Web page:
I should totally send a picture of him to Mo. After all, what could be a better distraction than a perfect-looking boy? Bonus: if I snapped a picture of Kyle I could look at it on my phone whenever. Yes, borderline pathetic, but it’s not like anyone would know but me.

I walked up behind the old woman, trying to look casual by keeping my phone down by my waist.

I tilted the phone up so Kyle’s face was in the frame. He was staring out over the rest of the food court while the older couple worked out their order. I couldn’t believe I was doing this; he was only a few feet away. Even with my flash and sound off, it would be so easy for him to realize what was going on.

But it would be worth it. In fact, this might be my best entry yet. Not like it was hard to find something better than a misplaced apostrophe, but this was gold-star emoji material.

As soon as he turned his head back toward the couple, I could take the picture quick and head over to the Pretzel Hut, like I’d realized I didn’t want anything Burger Barn had on the menu. At least, not on the food menu.

“Well I don’t know, Fred, I don’t think I want triple cheese. Can’t we get regular cheese?”

“Ma’am, if you like, I can substitute the cheese,” Kyle said, smiling easily at the older woman. She seemed startled that he was talking to her. Enough so that she shifted over into my frame right as I was clicking to take the picture.

Well, crap-sandwich. Great photo of old-lady shoulder, Rach.

I shifted my weight onto my left foot, easing over as imperceptibly as I could. Just move your arm, Grandma…

That’s when I saw her, sulking in the line for the Caribou kiosk about twenty feet past the entrance to the food court: Jessie Florenzano.

. . . and her mom, waving cheerily at me like I wasn’t the last person Jessie wanted to see, especially with her mom in tow. Jessie had been embarrassed by her even before our friendship imploded.

Jessie raised an eyebrow as though she could smell what I was doing. I dropped the phone down to my side and waved back. Jessie rolled her eyes and turned her back on me. I could see her whispering sharply to her mom, who smiled apologetically, then turned to Jessie, frowning. There were very few people I’d rather see less than Jessie, anywhere, ever, but I kind of loved that her mom still automatically acted friendly, four years after Jessie had sliced me out of her life.

I turned back. Grandma was laughing and nudging her husband’s arm.

You know how I love pickles!”

Ew. Not the mental image I needed before eating.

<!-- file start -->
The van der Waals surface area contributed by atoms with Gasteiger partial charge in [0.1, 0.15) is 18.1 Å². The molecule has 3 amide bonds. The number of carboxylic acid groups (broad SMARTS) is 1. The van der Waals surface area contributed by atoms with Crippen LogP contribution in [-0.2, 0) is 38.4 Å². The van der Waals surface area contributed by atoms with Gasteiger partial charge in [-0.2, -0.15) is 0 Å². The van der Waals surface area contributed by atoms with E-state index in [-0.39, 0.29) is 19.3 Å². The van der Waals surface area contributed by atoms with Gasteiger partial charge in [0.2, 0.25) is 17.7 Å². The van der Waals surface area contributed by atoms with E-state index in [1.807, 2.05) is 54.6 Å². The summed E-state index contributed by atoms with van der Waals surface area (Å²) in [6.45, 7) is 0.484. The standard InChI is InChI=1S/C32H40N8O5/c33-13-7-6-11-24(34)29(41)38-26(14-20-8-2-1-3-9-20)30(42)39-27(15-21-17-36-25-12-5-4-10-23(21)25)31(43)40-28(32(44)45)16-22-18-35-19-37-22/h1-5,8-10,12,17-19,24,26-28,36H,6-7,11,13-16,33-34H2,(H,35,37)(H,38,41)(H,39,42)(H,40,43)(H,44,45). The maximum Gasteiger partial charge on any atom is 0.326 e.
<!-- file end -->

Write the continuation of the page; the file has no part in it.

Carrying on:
Kyle smiled and tapped at the register. If I moved my arm a couple more inches… but not too far. He couldn’t know what was happening, and Jessie couldn’t guess; it would be way too mortifying. He tapped his fingers on the counter in a rat-a-tat rhythm as the old lady dug through her wallet.

He was perfectly lined up in the frame, the last traces of a smile lingering on his smooth cheeks.

I glanced over at Jessie. She was resolutely pretending I didn’t exist. There was never going to be a better time.


He looked toward me for a second. Crap, I was totally caught. I could feel my cheeks burning, betraying me. My breath caught somewhere around my sternum and stopped there, trapped.


But then he smiled and turned back to the customer, taking her pile of ones and quarters.

I exhaled, trying not to grin. I cropped the photo, typing in Mo’s Flit handle so she’d see it. This was even better than a German shepherd with a tie.

“It’s Rachel, right?”

I looked up, startled. The old couple had moved away to wait for their order, and Kyle was staring at me expectantly. I checked over my shoulder to make sure he wasn’t talking to someone else. Like the Burger Barn only served Rachels or something? But I was the only person in line.

“Um, yeah.” I felt my face going hot again. “Rachel. That’s me.” Oh god, I sounded like the worst kind of stupid. Quickly, I clicked to make my screen go dark.

He pointed at himself.


I just stared, totally incapable of forming words.

“We’re in Creative Writing together? Fifth period?”

As though I hadn’t spent every day of the three weeks since school started thanking all the gods for that fact.

“Right,” I said, trying to sound like a girl who didn’t eye assault him daily. “You sit in the back, right?”

“Yeah! So Jenkins won’t call on me too much. I’m not as good as you are at that stuff.”

“I’m not that good,” I said automatically, looking down at the counter. Someone had made a ketchupy fingerprint to the right of the register. Like a cheeseburger crime scene. I couldn’t believe he knew who I was. The semester had barely started, and I wasn’t even his year. Not only that, he had an opinion about me. A nice one.